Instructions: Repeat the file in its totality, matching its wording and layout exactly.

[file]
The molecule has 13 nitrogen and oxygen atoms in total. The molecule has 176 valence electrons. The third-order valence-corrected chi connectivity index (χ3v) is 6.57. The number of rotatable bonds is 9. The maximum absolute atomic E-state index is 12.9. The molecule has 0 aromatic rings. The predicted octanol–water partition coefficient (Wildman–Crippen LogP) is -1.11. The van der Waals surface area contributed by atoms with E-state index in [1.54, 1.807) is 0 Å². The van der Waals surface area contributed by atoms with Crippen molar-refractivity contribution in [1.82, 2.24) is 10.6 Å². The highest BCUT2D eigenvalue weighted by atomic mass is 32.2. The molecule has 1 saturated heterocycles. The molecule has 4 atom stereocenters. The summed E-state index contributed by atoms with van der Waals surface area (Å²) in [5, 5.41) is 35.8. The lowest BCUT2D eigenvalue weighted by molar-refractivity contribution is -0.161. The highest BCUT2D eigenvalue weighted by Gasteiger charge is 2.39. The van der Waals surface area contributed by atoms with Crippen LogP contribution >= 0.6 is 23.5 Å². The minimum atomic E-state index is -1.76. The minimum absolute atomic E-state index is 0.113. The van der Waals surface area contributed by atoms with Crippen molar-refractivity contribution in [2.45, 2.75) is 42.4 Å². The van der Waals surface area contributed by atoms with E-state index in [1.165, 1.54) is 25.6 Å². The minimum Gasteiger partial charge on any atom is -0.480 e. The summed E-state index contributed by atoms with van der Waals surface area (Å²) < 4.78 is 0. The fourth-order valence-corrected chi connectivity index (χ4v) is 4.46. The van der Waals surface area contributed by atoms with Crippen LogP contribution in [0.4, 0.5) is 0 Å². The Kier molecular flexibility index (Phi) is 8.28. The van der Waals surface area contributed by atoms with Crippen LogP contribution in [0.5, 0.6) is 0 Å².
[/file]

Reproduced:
The molecule has 13 nitrogen and oxygen atoms in total. The molecule has 176 valence electrons. The third-order valence-corrected chi connectivity index (χ3v) is 6.57. The number of rotatable bonds is 9. The maximum absolute atomic E-state index is 12.9. The molecule has 0 aromatic rings. The predicted octanol–water partition coefficient (Wildman–Crippen LogP) is -1.11. The van der Waals surface area contributed by atoms with E-state index in [1.54, 1.807) is 0 Å². The van der Waals surface area contributed by atoms with Crippen molar-refractivity contribution in [1.82, 2.24) is 10.6 Å². The highest BCUT2D eigenvalue weighted by atomic mass is 32.2. The molecule has 1 saturated heterocycles. The molecule has 4 atom stereocenters. The summed E-state index contributed by atoms with van der Waals surface area (Å²) in [5, 5.41) is 35.8. The lowest BCUT2D eigenvalue weighted by molar-refractivity contribution is -0.161. The highest BCUT2D eigenvalue weighted by Gasteiger charge is 2.39. The van der Waals surface area contributed by atoms with Crippen LogP contribution >= 0.6 is 23.5 Å². The minimum atomic E-state index is -1.76. The minimum absolute atomic E-state index is 0.113. The van der Waals surface area contributed by atoms with Crippen molar-refractivity contribution in [2.45, 2.75) is 42.4 Å². The van der Waals surface area contributed by atoms with E-state index in [1.165, 1.54) is 25.6 Å². The minimum Gasteiger partial charge on any atom is -0.480 e. The summed E-state index contributed by atoms with van der Waals surface area (Å²) < 4.78 is 0. The fourth-order valence-corrected chi connectivity index (χ4v) is 4.46. The van der Waals surface area contributed by atoms with Crippen LogP contribution in [0.4, 0.5) is 0 Å². The Kier molecular flexibility index (Phi) is 8.28. The van der Waals surface area contributed by atoms with Crippen LogP contribution in [0.5, 0.6) is 0 Å².